Mud Boggin: A Case Study
The Iron Horse Mud Ranch is on private property, and after everyone signs the waiver at the entrance gate, it’s anything goes.
Most people have home built trucks that range in price from just about to be scrap metal to ~$300,000 (just a guess). They build up the suspension, slap a set of used tractor tires on, and off they go. There’s a freestyle event and The Bounty Hole on Saturday, but most of the people I talked to couldn’t be bothered to go to either.
The main event centers around the light truck bog and the big truck bog.
For the best view, people reverse their trucks to the edge and then start snapping beers.
The techniques for driving through the bog vary as widely as the trucks themselves. Most of the extended bed / extended cab trucks opt for the slow lumbering approach, the object of which is to never appear to be exerting yourself or your rig. They like to coast to a stop in the deepest part and have a nice long look around before creeping up to speed and out of the limelight.
..And then there’s the opposite approach, the screaming-like-a-banshee-from-hell approach. These were usually the light trucks, and whoever was able to keep their throttle pinned for the longest, wins, and in my opinion Orange Crush from Michigan was the undisputed champ. In general, everybody has a sticky throttle attitude.
The rev-limiter is your friend.
It wasn’t too hard to get a ride into the soup.
Hey! the Californian wants to go boggin!
Getting back out was the challenge.
Seven or eight of us packed into a blue Bronco, and after we figured out how to get the passenger door to stay closed, we were rolling. It took us about 15 minutes of twitchy, throttle blipping traffic to get to the light truck bog. And in we went.
Right out of the gates the bronco bucked backwards, and our driver’s beer flew off the dash and landed at my feet in the pile of empties. The windshield wipers didn’t work, and that became a problem immediately. The short term solution was to pull hard left handed doughnuts to splash a little silt water on the drivers side. The longterm solution was to pour beer on it each time we stopped in the shallows. Everyone braces a hand on the ceiling because the big ruts from the big trucks hide underwater. Then we get stuck. Reverse and then forwards. Reverse again. Forwards again. Then we wait. Our truck is effectively a boat at this point because no one wants to hop into the knee deep water.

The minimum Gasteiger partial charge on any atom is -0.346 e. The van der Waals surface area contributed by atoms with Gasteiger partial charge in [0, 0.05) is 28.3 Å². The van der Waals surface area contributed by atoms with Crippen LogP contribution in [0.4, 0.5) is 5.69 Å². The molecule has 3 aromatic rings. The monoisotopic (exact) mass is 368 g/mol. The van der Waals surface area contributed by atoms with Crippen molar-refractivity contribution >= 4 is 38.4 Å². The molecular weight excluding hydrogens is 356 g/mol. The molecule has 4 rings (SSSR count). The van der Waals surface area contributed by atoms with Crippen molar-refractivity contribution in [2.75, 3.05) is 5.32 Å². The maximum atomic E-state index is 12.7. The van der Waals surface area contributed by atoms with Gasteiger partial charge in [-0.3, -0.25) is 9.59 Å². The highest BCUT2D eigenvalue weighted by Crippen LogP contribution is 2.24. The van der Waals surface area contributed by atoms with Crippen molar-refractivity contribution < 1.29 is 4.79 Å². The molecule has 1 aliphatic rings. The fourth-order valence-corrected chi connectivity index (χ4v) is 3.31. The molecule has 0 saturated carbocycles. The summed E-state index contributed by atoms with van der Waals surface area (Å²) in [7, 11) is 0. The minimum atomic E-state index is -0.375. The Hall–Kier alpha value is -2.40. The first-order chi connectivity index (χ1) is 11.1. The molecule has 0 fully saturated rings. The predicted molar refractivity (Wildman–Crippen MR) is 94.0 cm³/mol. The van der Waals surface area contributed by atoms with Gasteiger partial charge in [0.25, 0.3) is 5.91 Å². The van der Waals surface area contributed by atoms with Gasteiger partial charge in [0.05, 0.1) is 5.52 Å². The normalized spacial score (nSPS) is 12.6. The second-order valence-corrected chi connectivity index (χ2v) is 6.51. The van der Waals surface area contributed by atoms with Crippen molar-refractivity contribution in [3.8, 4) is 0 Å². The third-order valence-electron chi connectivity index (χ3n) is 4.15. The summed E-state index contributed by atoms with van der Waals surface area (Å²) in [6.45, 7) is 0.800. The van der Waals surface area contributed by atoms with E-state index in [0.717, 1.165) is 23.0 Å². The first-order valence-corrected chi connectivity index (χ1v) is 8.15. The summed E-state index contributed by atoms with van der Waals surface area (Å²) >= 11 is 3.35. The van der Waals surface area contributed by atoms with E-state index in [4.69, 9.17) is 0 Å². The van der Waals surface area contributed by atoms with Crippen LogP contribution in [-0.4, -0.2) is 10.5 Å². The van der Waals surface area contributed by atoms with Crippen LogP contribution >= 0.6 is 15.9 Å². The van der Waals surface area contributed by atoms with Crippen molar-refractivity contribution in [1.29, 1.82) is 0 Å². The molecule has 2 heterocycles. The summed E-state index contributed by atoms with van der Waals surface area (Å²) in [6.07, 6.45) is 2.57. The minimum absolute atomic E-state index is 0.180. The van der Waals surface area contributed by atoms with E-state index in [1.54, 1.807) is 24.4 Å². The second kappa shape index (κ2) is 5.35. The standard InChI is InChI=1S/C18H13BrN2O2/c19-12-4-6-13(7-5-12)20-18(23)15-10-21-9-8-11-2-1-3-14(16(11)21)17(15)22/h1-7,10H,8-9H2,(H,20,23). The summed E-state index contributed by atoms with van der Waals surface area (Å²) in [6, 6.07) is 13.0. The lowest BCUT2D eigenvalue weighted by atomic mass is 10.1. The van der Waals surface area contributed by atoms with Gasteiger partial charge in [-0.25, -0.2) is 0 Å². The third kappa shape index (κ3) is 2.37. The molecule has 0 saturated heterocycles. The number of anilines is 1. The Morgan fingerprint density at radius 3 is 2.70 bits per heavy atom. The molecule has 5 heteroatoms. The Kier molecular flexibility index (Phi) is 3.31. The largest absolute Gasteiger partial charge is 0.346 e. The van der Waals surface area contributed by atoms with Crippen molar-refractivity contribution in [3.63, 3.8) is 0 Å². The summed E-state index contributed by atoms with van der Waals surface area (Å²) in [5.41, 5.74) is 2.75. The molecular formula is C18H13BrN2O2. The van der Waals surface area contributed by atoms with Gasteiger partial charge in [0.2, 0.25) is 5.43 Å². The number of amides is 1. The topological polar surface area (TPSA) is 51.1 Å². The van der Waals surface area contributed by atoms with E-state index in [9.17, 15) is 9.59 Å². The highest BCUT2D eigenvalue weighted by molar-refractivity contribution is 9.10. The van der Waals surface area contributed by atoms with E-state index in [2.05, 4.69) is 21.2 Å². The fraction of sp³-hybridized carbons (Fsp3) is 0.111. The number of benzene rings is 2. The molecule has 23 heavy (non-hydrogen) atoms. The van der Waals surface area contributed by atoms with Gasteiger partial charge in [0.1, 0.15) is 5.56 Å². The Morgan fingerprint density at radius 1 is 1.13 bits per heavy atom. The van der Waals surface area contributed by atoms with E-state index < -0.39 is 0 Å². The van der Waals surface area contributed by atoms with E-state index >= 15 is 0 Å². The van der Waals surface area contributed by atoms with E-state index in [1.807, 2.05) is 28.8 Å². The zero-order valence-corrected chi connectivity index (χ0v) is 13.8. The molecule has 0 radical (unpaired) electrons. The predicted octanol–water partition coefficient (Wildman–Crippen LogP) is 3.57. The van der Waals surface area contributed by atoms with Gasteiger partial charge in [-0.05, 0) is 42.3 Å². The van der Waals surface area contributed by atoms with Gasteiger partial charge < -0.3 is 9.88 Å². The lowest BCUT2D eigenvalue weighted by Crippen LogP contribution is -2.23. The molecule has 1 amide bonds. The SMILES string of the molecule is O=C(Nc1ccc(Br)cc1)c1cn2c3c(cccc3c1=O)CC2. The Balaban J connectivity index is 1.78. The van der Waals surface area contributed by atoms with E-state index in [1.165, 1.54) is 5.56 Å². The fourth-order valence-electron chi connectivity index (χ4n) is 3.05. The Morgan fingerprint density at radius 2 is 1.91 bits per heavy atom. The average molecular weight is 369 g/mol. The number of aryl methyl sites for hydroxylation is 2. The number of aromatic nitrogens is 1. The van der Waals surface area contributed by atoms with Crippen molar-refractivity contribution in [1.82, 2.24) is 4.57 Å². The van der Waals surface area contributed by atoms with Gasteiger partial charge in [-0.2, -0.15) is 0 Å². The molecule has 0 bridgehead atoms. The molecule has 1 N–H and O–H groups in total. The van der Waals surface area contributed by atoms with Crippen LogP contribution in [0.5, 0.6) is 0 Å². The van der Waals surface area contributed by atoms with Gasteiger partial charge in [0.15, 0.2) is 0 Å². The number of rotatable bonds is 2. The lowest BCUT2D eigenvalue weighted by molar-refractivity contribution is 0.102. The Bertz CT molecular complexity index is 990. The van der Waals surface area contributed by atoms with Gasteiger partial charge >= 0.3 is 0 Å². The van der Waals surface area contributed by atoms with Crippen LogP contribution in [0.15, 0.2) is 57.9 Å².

This is where the big lumbering trucks on stilts come in.. but NOT immediately. They let you sit for a while so you have time to think about what you’ve done. Eventually (~20 min), one comes, and only after one of our riders is out in the bog with mud inside of his knee tall boots and mud up to his forearms, do we realize that the rope (3″ in diameter) is too big to stay in the Broncos tow hook. Another 20 minutes and things start to get interesting. A few riders had to use the restroom. The first guy to give in sat on the bench seat behind me. Not even kidding – guy hands a topless, brimming, quart sized Mason jar back to the guys in the rear facing seats for them to pour out the back window. This bucket brigade routine happened at least one more time, and by then I stopped following that story. Never been happier to be riding shotgun.
We made it out and cheers’d over it. I felt initiated and muddy (Finally).
- There are concerts at night
- Pallets are burned
- Moonshine and Apple Pie
- Bog games include tug of war and follow the leader
- Confederate and American flags fly off the same tailgate.
- There are cops, but its private property
- People camp in the same spot year after year and you “get to know your neighborhood”
- It’s easier to remember my name as ‘Thor’ than ‘Jay’
- Most everyone was very polite & generous and excited to share their tradition with me
- I’ve begun saying “Ma’am”
RUN WHATCHA BRUNG!